Government asks WHO help to hire 200 medical workers to shore up Covid-19-hit health facilitiesThe UN health agency’s help was sought to get around the lengthy bureaucratic procedure of hiring staff under the government system, officials say.
The Ministry of Health and Population has sought the World Health Organization’s help to hire 200 health workers including doctors to continue health care services during the ongoing Covid-19 pandemic.
The ministry’s move comes at a time when state-run health facilities are strained by the pandemic, which has affected the overall health care services across the country.
“We are taking help from the WHO country office to hire 200 health workers who will be deployed in all seven provinces,” Dr Bhim Sing Tinkary, director at the Family Welfare Division under the Department of Health Services , told the Post.
Apart from medical officers (or doctors), staff nurses, lab technicians and paramedics will be hired for a three-month period with the UN health agency’s help.
Provincial governments will be given the authority to hire the health workers and the Health Ministry will decide whether or not to extend their term after their contract period has expired, Tinkary said.
“As the majority of the current health care workforce is focused on managing Covid-19 cases, we need additional health workers to continue the health care services smoothly,” he said. “The hired health workers will provide services to both the Covid-19 patients and others.”
Although the Health Ministry claims that it has been continuing the health care services even during the pandemic, many patients have been deprived of medical services since the beginning of the pandemic.
Officials at the Department of Health Services said that the Health Ministry decided to take WHO's help to get around the lengthy bureaucratic procedures while hiring human resources through the government system.
“Under the government system we have to first convince the National Planning Commission, take approval from the Ministry of Finance for an additional budget for new staff,” an official at the department, told the Post. “It takes months to fulfil the necessary procedures, even if those agencies are convinced and give their approval to hire additional health workers.”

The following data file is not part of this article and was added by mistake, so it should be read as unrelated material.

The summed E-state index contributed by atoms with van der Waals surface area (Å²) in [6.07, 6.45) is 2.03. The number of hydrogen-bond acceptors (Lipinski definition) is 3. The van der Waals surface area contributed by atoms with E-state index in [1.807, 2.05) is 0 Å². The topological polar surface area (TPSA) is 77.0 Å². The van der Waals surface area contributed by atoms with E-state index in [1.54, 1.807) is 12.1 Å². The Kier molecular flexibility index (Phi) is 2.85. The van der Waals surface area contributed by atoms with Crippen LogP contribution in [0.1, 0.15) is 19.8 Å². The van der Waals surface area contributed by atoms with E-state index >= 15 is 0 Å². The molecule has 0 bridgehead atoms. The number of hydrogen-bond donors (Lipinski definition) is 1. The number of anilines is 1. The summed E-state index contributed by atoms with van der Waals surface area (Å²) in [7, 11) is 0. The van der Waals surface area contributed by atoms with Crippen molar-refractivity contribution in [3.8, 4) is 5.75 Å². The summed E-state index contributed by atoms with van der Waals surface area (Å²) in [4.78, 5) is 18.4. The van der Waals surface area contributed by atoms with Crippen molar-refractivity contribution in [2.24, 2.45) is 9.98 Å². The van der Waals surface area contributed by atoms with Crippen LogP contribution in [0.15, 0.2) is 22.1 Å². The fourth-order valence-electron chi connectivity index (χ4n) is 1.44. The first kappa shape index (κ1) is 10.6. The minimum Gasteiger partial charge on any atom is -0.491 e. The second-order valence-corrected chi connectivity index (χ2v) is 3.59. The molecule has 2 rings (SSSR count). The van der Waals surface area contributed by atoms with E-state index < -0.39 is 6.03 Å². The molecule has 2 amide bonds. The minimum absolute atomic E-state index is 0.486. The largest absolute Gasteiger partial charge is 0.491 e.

Most of the health facilities across the country are understaffed after the country adopted the federal system.
After the country implemented federalism with three tiers of governments, the federal government adjusted the civil servants serving in various government agencies and gave them the option to choose the place to serve. Health workers too got such options, which resulted in staff crunch at some health facilities in remote places, as health workers preferred to serve in more accessible areas.
The Health Ministry had halted the employee adjustment process following the start of the coronavirus pandemic.
Public health experts have warned that consequences of halting health care services for an indefinite period will be costly to the nations, as patients might seek treatment only when their conditions become serious.
“Problems do not lessen, even if the patients do not get treatment,” said Dr Rishi Kumar Kafle, executive director at the National Kidney Center. “Ailments only aggravate. For example, a lot of people are seeking renal check-up after their kidneys have been damaged.”
He said that productivity of the patients will also lessen, when they are deprived of treatment for a long time.
With the sharp rise in Covid-19 cases, authorities have converted most state-run health facilities into coronavirus treatment centers. While the lack of safety gear in general hospitals have prevented health workers from attending to patients, fear of infection among other patients has also kept them from seeking treatment unless in emergency cases.